The bizarre-looking goblin shark lives in the waters off the coast of Japan, at great depths where prey isn't always plentiful. It's also not a very fast swimmer. So, how does it manage to catch enough to eat? As scientists from Japan's Hokkaido University recently discovered, it's able to shoot its protruding jaws forward faster than any other fish.

The team, led by Prof. Kazuhiro Nakaya, analyzed footage of two goblin sharks recorded by Japanese public broadcaster NHK. In the video, the sharks captured prey a combined total of five times.

It was noted that when the sharks bit, they projected their jaws forward at speeds of up to 3.1 meters (10.2 ft) per second. Their jaws also travelled approximately 8.6 to 9.4 percent of their total body length, which is much farther than other shark species are able to manage. As their jaws retracted, they opened and closed once again, for reasons which are so far not understood.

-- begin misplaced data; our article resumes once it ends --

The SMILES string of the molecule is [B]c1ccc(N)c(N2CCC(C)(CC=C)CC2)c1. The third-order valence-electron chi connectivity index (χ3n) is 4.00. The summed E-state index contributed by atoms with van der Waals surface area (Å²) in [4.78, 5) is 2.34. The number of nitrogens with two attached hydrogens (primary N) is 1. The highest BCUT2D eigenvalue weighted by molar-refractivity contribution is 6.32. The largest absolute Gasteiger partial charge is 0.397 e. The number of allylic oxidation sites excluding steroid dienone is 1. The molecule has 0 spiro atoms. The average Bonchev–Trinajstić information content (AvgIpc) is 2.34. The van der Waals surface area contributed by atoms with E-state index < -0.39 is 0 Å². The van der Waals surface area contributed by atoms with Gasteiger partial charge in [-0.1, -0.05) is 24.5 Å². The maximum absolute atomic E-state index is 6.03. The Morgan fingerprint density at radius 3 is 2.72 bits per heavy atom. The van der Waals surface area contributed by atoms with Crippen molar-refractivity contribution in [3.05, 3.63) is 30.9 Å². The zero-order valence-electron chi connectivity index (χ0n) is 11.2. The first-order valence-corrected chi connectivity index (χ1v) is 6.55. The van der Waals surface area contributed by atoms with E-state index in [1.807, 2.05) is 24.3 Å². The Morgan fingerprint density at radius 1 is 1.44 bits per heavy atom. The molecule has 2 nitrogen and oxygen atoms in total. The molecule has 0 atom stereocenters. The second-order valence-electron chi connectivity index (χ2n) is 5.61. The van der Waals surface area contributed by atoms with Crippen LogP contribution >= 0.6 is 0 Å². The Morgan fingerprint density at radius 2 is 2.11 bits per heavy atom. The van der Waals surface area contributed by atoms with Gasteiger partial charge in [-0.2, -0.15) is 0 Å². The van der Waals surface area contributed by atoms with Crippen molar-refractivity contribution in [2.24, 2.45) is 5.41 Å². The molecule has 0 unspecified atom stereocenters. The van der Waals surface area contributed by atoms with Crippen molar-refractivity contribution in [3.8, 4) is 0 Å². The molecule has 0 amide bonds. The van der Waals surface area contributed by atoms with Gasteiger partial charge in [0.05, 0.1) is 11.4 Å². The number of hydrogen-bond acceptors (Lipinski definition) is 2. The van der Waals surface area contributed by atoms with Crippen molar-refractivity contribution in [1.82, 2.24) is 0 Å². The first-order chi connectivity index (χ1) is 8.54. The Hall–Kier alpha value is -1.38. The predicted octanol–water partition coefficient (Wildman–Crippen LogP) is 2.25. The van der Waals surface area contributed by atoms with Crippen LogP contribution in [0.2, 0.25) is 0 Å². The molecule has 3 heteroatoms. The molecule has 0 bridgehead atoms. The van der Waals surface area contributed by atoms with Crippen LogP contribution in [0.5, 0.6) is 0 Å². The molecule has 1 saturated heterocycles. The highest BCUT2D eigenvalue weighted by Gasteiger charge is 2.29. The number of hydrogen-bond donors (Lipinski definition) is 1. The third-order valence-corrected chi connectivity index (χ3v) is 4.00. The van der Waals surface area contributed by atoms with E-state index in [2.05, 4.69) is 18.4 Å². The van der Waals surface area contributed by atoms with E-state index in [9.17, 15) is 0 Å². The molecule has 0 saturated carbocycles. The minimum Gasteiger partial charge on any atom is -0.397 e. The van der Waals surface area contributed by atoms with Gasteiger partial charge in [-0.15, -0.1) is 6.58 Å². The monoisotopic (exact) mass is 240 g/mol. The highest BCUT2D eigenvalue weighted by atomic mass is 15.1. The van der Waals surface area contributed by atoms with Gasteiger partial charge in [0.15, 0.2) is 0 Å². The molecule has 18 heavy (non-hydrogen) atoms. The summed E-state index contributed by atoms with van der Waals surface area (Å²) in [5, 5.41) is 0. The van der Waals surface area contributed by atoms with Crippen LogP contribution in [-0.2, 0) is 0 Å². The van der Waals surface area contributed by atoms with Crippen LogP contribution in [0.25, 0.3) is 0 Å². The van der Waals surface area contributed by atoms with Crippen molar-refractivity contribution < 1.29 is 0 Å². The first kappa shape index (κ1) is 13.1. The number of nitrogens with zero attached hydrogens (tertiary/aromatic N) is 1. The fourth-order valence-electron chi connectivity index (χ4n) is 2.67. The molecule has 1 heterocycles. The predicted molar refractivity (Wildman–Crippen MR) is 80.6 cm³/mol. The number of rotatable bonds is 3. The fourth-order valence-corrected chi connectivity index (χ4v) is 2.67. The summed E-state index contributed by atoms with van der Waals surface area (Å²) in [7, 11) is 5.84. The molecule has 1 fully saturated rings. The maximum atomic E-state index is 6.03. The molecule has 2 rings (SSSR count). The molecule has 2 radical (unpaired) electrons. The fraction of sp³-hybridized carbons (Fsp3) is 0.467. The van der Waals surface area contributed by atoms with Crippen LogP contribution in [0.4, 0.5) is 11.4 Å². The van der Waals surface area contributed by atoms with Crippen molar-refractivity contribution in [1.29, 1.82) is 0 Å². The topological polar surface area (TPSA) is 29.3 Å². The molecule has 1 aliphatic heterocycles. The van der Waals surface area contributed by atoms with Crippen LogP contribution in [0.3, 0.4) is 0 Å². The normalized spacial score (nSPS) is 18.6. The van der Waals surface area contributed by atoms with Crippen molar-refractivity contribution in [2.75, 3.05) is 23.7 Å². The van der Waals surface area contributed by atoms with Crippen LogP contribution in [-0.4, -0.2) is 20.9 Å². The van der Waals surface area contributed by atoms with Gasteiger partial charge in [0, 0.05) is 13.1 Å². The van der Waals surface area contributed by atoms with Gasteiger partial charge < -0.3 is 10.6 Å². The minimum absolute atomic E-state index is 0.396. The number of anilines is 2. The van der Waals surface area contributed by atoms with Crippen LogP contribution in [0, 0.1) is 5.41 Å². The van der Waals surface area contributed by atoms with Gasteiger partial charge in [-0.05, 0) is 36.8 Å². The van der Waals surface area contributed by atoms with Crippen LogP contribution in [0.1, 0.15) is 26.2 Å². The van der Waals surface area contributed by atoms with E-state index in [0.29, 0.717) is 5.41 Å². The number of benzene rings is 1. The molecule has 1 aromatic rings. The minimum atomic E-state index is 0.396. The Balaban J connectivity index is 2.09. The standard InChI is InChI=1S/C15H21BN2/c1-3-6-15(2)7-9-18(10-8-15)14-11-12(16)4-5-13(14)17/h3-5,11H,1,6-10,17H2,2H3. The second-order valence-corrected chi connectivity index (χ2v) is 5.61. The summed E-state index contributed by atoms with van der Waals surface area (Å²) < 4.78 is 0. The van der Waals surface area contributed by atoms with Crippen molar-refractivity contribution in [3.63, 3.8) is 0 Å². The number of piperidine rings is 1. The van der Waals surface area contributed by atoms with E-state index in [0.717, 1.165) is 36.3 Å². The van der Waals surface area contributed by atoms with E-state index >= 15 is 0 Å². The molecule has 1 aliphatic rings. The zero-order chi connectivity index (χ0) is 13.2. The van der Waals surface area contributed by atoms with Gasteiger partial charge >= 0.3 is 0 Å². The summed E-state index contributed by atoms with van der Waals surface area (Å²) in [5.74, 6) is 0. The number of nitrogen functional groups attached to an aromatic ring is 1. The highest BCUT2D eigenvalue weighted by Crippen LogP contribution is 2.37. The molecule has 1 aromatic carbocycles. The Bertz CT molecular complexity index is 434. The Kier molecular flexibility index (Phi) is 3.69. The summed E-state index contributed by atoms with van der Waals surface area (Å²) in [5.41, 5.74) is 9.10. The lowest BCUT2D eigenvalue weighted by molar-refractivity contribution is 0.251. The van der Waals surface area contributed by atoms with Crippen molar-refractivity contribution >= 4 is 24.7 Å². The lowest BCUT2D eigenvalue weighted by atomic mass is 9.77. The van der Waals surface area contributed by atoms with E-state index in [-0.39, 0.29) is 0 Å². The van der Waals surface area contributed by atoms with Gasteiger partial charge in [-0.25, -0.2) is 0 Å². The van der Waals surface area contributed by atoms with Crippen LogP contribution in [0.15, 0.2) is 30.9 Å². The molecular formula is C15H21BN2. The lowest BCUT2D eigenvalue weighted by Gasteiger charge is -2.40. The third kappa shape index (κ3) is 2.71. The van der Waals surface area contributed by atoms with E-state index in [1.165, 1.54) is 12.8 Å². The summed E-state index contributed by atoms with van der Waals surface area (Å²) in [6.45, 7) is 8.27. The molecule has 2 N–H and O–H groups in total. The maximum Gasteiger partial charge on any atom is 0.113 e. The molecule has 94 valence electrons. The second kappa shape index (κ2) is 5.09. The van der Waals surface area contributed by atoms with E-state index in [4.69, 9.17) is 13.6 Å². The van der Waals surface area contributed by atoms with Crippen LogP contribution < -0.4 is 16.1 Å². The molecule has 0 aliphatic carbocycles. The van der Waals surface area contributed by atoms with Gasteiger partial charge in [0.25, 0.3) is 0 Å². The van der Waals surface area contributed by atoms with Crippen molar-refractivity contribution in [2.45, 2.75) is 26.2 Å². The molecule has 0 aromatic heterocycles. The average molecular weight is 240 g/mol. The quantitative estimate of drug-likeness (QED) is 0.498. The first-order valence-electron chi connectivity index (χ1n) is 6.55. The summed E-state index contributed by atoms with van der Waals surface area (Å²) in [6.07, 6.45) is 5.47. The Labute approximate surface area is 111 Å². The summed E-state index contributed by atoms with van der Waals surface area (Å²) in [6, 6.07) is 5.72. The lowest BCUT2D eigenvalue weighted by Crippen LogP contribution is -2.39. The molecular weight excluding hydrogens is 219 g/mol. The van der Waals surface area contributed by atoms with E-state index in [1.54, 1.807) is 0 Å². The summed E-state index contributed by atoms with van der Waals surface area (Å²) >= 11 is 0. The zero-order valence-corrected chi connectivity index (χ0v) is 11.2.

The entire process, dubbed "slingshot feeding," is seen as an evolutionary adaption that was made as the sharks transitioned from living in shallower waters. According to the university, the findings "are likely to have a strong impact on future studies relating to how fish adapt to deep-sea environments."

A paper on the research was recently published in the journal Scientific Reports.